Walmart’s Bumpy Indian Safari

Vishal Krishna, Businessworld

Bangalore, October 10, 2013

When Bharti Enterprises and Walmart signed an agreement to run a cash-and-carry venture, in 2007, it was hailed as one of the most important events in Indian business history.

But, for the largest company in the world, the writing was on the wall that its Indian marriage would only work if the policies of the land allowed them to consummate 100 per cent ownership of retail operations at the earliest. Six years later, the marriage of convenience ended because of lack of clarity with India’s retail policy.

Second, the corruption charges levied on Walmart’s global operations have made the company rethink its developing market strategy. Walmart and Bharti opened 21 cash-and-carry stores. While Bharti had earmarked close to $2 billion and had sunk in close to $1 billion to open and operate 212 stores retail stores which were also sourcing 25 per cent of its requirement from the cash-and-carry JV that it had inked with Walmart. Bharti’s Easy-Day retail chains were in the red for the last four years and expenses were only going up.

Recent events have been strange because Raj Jain, the ex-CEO of the cash-and-carry business – who had been asked to leave by Walmart – has been asked to join Bharti Retail on an advisory capacity. Clearly it was a sign that the JV was not working out. Perhaps both parties were inking out the final details of how much would Bharti pay for the compulsory convertible debentures (CCD) held by Walmart in real estate advisory firm Cedar Support Services (CSS). Walmart had invested $100 million for the cash-and-carry business, which was exchanged for CCDs that, in turn, would allow them to acquire 49 per cent in Cedar to run front-end operations owned by Bharti when the government had announced, last year, that 51 per cent investment would be allowed in front-end retailing.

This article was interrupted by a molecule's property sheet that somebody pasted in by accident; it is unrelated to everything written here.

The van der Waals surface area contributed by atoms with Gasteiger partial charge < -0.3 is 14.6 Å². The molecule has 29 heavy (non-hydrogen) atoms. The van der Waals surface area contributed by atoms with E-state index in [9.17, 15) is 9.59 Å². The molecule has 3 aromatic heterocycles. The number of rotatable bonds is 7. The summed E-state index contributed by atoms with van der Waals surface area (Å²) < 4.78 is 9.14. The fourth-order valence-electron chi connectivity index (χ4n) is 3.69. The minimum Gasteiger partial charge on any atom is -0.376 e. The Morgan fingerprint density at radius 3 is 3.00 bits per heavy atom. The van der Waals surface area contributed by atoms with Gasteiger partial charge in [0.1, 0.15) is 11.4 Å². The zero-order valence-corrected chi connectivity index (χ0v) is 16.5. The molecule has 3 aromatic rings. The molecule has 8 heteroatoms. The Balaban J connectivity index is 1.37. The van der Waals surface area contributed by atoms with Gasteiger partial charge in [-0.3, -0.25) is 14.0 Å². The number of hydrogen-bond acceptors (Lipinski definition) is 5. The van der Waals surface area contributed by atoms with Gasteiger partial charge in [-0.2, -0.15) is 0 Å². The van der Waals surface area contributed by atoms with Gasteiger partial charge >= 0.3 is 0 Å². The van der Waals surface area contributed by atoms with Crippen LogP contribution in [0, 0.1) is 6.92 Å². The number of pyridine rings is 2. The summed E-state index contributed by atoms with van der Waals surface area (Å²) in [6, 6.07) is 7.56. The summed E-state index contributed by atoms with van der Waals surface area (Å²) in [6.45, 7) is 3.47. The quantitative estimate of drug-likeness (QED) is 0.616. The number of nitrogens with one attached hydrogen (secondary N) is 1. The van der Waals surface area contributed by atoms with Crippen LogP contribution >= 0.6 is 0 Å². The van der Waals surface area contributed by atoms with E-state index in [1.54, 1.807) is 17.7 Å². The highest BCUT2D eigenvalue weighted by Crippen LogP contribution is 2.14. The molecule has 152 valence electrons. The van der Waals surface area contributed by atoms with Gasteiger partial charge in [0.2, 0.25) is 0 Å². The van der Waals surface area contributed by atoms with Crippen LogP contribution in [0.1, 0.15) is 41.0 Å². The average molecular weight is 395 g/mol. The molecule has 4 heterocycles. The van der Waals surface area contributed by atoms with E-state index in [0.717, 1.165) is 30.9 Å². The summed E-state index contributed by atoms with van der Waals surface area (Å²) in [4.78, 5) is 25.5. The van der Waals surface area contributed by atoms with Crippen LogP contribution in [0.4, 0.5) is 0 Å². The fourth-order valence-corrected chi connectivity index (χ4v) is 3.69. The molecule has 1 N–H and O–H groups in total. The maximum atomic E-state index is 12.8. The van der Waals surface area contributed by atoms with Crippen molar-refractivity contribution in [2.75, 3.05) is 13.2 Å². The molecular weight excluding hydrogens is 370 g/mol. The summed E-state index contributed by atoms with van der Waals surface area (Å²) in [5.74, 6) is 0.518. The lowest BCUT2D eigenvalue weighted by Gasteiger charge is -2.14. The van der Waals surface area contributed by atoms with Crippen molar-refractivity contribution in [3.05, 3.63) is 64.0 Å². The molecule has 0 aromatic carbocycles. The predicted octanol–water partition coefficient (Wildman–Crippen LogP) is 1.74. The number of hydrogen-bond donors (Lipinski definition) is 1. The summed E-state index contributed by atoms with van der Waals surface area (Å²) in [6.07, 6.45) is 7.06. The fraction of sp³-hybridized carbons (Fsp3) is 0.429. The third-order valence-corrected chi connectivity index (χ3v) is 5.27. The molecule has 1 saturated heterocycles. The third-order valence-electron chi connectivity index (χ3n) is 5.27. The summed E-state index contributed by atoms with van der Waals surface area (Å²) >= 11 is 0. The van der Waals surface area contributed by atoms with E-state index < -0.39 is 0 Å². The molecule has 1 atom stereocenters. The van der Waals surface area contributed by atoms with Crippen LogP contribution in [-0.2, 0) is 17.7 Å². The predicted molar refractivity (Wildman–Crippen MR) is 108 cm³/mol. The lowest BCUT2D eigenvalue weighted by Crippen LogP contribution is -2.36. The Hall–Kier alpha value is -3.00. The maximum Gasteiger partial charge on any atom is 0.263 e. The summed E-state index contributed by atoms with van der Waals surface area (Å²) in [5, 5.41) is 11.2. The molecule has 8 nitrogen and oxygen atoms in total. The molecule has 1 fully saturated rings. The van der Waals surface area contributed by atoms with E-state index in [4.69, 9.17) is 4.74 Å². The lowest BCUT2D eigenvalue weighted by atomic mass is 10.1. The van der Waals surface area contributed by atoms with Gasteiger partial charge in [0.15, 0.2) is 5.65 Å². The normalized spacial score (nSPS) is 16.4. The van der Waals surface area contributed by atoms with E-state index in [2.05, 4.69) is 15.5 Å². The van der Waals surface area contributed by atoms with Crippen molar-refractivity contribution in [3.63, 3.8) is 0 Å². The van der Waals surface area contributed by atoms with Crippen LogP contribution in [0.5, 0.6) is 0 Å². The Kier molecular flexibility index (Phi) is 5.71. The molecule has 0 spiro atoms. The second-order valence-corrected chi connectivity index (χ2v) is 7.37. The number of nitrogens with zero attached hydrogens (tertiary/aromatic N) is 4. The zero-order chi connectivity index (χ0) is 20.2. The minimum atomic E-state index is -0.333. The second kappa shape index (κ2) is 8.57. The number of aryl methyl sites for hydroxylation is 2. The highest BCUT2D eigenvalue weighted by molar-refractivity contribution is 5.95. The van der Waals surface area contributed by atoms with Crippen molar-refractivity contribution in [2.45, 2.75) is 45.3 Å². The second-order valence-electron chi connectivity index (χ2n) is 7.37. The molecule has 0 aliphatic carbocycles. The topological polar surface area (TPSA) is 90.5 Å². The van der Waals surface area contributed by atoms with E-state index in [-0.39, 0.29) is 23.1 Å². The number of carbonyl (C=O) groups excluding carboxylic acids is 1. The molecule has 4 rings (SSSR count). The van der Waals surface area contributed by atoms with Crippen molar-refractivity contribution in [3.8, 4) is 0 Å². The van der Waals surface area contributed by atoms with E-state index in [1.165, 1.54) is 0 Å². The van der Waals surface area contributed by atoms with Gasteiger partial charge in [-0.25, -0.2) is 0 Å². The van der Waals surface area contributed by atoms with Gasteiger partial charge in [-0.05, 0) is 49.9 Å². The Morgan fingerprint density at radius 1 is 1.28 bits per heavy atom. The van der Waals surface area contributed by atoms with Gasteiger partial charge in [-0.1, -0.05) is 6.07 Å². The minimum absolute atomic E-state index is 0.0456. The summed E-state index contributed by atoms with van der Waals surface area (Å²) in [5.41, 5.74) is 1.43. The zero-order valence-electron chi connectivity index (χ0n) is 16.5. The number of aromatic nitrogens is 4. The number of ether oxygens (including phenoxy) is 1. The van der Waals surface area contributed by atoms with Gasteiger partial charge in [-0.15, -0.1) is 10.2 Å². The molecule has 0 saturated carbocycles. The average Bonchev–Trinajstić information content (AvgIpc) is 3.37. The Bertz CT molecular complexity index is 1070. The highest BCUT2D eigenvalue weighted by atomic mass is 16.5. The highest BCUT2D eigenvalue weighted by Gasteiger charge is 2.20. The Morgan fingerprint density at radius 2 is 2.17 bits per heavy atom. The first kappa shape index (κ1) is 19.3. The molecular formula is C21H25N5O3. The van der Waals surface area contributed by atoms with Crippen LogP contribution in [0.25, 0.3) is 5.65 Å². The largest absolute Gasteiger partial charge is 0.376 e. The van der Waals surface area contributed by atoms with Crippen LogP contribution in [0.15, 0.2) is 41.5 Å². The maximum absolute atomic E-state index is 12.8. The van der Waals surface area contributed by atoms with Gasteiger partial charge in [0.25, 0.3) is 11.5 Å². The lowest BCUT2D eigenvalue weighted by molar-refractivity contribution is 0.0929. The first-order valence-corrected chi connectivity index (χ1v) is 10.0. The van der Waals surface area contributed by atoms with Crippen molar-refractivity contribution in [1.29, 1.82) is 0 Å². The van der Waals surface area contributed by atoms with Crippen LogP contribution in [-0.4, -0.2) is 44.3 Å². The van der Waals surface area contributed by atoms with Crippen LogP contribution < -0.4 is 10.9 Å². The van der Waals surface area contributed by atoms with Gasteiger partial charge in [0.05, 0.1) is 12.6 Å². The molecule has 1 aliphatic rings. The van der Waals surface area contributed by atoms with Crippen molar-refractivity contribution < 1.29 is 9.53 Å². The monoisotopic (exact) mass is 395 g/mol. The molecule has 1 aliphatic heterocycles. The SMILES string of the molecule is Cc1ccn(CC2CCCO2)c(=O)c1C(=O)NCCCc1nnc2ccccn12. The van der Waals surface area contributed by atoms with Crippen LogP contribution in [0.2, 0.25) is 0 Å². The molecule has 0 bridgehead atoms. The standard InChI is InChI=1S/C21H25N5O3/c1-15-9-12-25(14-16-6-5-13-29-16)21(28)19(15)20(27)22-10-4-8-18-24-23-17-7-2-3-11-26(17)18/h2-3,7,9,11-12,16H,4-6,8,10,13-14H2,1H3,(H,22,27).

Scott Price, the CEO of Walmart Asia, had said recently that the Indian operations were not aligned with what they expected a few years ago. For Bharti, their 212 stores would become a burden and with a debt of Rs 50,000 crore debt in the parent company’s balance sheet, selling them to a new buyer would make sense. But Bharti wants to continue the retail business. "Bharti is committed to building a world-class retail venture and will continue to invest in Bharti Retail across all formats," says Rajan Bharti Mittal, Vice Chairman of Bharti Enterprises. He says that with their current footprint of 212 stores, they have a strong platform to significantly grow the business.

Scott Price believes that the decision to operate independently will be beneficial to both parties. "Through Walmart’s investment in India, including our cash and carry business, supply chain infrastructure, direct farm program and supplier development, we want to serve India and its people, and continue to make important social and environmental contributions to the country," he says. He says that Walmart is committed to businesses that serve their members and provide good returns for shareholders, and will continue to advocate for investment conditions that allow FDI multi-brand retail in India.

Analysts believe that Walmart will have to start afresh to run a cash-and-carry operation in India.

"Both companies will reevaluate their businesses and determine how much cash is needed to run a low-margin operation," says Devangshu Dutta, CEO of Third Eyesight, a Delhi-based retail consultancy.

A typical cash-and-carry business takes 5-7 years to break even and the JV was not able to do so because of constant expansion.

There are some who believe that the heart of the problem was the policy itself in 2007, which did not have any clauses, such as the 30 per cent local sourcing norm and the $50 million compulsory investment for back-end infrastructure. Industry sources say that Walmart inked the JV because lobbyists promised a policy conducive to Walmart’s plans to enter multi-brand retailing, which then was not allowed.

When the government allowed 51 per cent FDI in multi-brand retailing last year with various clauses, Walmart’s internal team decided that its Indian operations were to be given a back seat and rethink the investment strategy in this country. Chances are they may just want to sell the cash-and-carry operation because they have not tried this institutional and kirana sales format anywhere else in the world and may want to pump in money only if these 50,000 square-foot wholesale stores could be converted to retail chains in the future. Either way Walmart has to find a way to revisit its India strategy and in the current circumstances it makes perfect sense to run these cash-and-carry wholesale stores.

(This article appeared in Businessworld.)